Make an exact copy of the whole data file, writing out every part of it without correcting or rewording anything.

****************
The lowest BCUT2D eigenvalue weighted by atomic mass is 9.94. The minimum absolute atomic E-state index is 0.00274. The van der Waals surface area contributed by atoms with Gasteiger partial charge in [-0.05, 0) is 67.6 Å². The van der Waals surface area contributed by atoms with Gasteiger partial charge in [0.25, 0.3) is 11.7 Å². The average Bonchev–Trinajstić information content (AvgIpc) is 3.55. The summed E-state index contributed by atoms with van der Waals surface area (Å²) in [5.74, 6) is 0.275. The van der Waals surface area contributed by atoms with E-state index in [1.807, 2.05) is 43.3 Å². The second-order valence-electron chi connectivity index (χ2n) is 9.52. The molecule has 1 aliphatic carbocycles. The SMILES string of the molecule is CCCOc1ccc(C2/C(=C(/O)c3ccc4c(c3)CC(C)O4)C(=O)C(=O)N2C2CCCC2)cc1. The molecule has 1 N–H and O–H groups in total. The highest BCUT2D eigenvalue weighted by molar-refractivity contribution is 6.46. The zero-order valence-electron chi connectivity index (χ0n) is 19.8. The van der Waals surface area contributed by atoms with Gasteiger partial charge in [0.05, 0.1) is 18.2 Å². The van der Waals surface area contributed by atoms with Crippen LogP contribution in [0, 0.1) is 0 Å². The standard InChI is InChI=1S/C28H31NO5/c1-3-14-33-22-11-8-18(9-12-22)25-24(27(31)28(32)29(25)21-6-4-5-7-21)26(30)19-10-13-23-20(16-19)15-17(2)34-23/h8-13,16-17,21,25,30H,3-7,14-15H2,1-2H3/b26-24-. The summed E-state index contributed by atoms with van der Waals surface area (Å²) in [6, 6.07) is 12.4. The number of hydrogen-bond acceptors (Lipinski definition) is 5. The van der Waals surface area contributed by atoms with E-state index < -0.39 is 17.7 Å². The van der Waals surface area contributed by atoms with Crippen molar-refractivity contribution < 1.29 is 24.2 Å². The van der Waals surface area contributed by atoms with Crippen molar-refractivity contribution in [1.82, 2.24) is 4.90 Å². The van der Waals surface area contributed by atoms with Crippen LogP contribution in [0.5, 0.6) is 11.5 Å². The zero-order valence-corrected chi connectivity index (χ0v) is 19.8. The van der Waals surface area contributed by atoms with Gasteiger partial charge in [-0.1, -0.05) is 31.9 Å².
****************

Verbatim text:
The lowest BCUT2D eigenvalue weighted by atomic mass is 9.94. The minimum absolute atomic E-state index is 0.00274. The van der Waals surface area contributed by atoms with Gasteiger partial charge in [-0.05, 0) is 67.6 Å². The van der Waals surface area contributed by atoms with Gasteiger partial charge in [0.25, 0.3) is 11.7 Å². The average Bonchev–Trinajstić information content (AvgIpc) is 3.55. The summed E-state index contributed by atoms with van der Waals surface area (Å²) in [5.74, 6) is 0.275. The van der Waals surface area contributed by atoms with E-state index in [1.807, 2.05) is 43.3 Å². The second-order valence-electron chi connectivity index (χ2n) is 9.52. The molecule has 1 aliphatic carbocycles. The SMILES string of the molecule is CCCOc1ccc(C2/C(=C(/O)c3ccc4c(c3)CC(C)O4)C(=O)C(=O)N2C2CCCC2)cc1. The molecule has 1 N–H and O–H groups in total. The highest BCUT2D eigenvalue weighted by molar-refractivity contribution is 6.46. The zero-order valence-electron chi connectivity index (χ0n) is 19.8. The van der Waals surface area contributed by atoms with Gasteiger partial charge in [0.05, 0.1) is 18.2 Å². The van der Waals surface area contributed by atoms with Crippen LogP contribution in [0, 0.1) is 0 Å². The standard InChI is InChI=1S/C28H31NO5/c1-3-14-33-22-11-8-18(9-12-22)25-24(27(31)28(32)29(25)21-6-4-5-7-21)26(30)19-10-13-23-20(16-19)15-17(2)34-23/h8-13,16-17,21,25,30H,3-7,14-15H2,1-2H3/b26-24-. The summed E-state index contributed by atoms with van der Waals surface area (Å²) in [6, 6.07) is 12.4. The number of hydrogen-bond acceptors (Lipinski definition) is 5. The van der Waals surface area contributed by atoms with E-state index < -0.39 is 17.7 Å². The van der Waals surface area contributed by atoms with Crippen molar-refractivity contribution < 1.29 is 24.2 Å². The van der Waals surface area contributed by atoms with Crippen molar-refractivity contribution in [1.82, 2.24) is 4.90 Å². The van der Waals surface area contributed by atoms with Crippen LogP contribution in [0.5, 0.6) is 11.5 Å². The zero-order valence-corrected chi connectivity index (χ0v) is 19.8. The van der Waals surface area contributed by atoms with Gasteiger partial charge in [-0.1, -0.05) is 31.9 Å².